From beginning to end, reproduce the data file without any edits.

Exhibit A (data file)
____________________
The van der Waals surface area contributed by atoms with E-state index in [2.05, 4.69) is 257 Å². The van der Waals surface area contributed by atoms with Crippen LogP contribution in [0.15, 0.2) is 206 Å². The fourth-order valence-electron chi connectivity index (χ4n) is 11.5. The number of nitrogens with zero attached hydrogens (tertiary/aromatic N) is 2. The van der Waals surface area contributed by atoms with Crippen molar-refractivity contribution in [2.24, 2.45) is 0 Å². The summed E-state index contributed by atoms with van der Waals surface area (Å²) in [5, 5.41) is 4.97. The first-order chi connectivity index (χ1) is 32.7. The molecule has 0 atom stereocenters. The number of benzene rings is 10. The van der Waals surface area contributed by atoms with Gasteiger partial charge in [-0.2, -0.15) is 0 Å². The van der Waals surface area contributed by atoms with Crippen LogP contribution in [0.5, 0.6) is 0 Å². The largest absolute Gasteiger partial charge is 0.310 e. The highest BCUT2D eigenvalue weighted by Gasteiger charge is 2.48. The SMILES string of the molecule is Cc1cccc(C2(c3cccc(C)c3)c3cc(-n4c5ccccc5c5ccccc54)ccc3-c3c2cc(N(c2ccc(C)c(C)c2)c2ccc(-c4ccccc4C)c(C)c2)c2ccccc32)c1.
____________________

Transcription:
The van der Waals surface area contributed by atoms with E-state index in [2.05, 4.69) is 257 Å². The van der Waals surface area contributed by atoms with Crippen LogP contribution in [0.15, 0.2) is 206 Å². The fourth-order valence-electron chi connectivity index (χ4n) is 11.5. The number of nitrogens with zero attached hydrogens (tertiary/aromatic N) is 2. The van der Waals surface area contributed by atoms with Crippen molar-refractivity contribution in [2.24, 2.45) is 0 Å². The summed E-state index contributed by atoms with van der Waals surface area (Å²) in [5, 5.41) is 4.97. The first-order chi connectivity index (χ1) is 32.7. The molecule has 0 atom stereocenters. The number of benzene rings is 10. The van der Waals surface area contributed by atoms with Gasteiger partial charge in [-0.2, -0.15) is 0 Å². The van der Waals surface area contributed by atoms with Crippen LogP contribution in [0.5, 0.6) is 0 Å². The largest absolute Gasteiger partial charge is 0.310 e. The highest BCUT2D eigenvalue weighted by Gasteiger charge is 2.48. The SMILES string of the molecule is Cc1cccc(C2(c3cccc(C)c3)c3cc(-n4c5ccccc5c5ccccc54)ccc3-c3c2cc(N(c2ccc(C)c(C)c2)c2ccc(-c4ccccc4C)c(C)c2)c2ccccc32)c1.